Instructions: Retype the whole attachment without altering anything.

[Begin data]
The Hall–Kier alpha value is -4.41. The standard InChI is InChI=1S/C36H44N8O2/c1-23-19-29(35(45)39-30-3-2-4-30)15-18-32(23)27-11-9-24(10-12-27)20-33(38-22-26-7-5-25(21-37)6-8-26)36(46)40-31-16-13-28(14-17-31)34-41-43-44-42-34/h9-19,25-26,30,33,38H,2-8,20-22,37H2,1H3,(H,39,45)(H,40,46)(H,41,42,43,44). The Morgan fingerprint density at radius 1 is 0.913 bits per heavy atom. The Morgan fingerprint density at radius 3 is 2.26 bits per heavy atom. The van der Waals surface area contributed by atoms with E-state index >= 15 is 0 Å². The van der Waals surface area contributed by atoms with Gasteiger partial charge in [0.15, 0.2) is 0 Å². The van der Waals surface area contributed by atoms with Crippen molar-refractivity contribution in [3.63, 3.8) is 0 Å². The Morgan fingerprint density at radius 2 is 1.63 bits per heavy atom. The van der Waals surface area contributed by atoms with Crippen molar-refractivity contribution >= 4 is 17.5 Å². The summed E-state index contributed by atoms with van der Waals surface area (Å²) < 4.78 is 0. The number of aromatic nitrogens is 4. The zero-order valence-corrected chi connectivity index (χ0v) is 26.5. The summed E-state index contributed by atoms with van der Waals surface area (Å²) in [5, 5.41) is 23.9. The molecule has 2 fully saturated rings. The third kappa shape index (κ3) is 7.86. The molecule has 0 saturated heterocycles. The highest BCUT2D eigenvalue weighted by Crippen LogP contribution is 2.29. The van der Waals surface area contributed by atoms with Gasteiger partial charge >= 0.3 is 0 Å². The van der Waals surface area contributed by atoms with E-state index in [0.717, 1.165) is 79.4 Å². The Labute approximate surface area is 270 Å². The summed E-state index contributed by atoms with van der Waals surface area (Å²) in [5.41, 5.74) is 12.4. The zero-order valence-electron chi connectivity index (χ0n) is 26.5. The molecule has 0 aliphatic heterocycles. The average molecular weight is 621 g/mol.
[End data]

The Hall–Kier alpha value is -4.41. The standard InChI is InChI=1S/C36H44N8O2/c1-23-19-29(35(45)39-30-3-2-4-30)15-18-32(23)27-11-9-24(10-12-27)20-33(38-22-26-7-5-25(21-37)6-8-26)36(46)40-31-16-13-28(14-17-31)34-41-43-44-42-34/h9-19,25-26,30,33,38H,2-8,20-22,37H2,1H3,(H,39,45)(H,40,46)(H,41,42,43,44). The Morgan fingerprint density at radius 1 is 0.913 bits per heavy atom. The Morgan fingerprint density at radius 3 is 2.26 bits per heavy atom. The van der Waals surface area contributed by atoms with E-state index >= 15 is 0 Å². The van der Waals surface area contributed by atoms with Gasteiger partial charge in [0.15, 0.2) is 0 Å². The van der Waals surface area contributed by atoms with Crippen molar-refractivity contribution in [3.63, 3.8) is 0 Å². The Morgan fingerprint density at radius 2 is 1.63 bits per heavy atom. The van der Waals surface area contributed by atoms with Crippen molar-refractivity contribution >= 4 is 17.5 Å². The summed E-state index contributed by atoms with van der Waals surface area (Å²) < 4.78 is 0. The number of aromatic nitrogens is 4. The zero-order valence-corrected chi connectivity index (χ0v) is 26.5. The summed E-state index contributed by atoms with van der Waals surface area (Å²) in [5, 5.41) is 23.9. The molecule has 2 fully saturated rings. The third kappa shape index (κ3) is 7.86. The molecule has 0 saturated heterocycles. The highest BCUT2D eigenvalue weighted by Crippen LogP contribution is 2.29. The van der Waals surface area contributed by atoms with Gasteiger partial charge >= 0.3 is 0 Å². The van der Waals surface area contributed by atoms with E-state index in [0.717, 1.165) is 79.4 Å². The Labute approximate surface area is 270 Å². The summed E-state index contributed by atoms with van der Waals surface area (Å²) in [5.41, 5.74) is 12.4. The zero-order valence-electron chi connectivity index (χ0n) is 26.5. The molecule has 0 aliphatic heterocycles. The average molecular weight is 621 g/mol.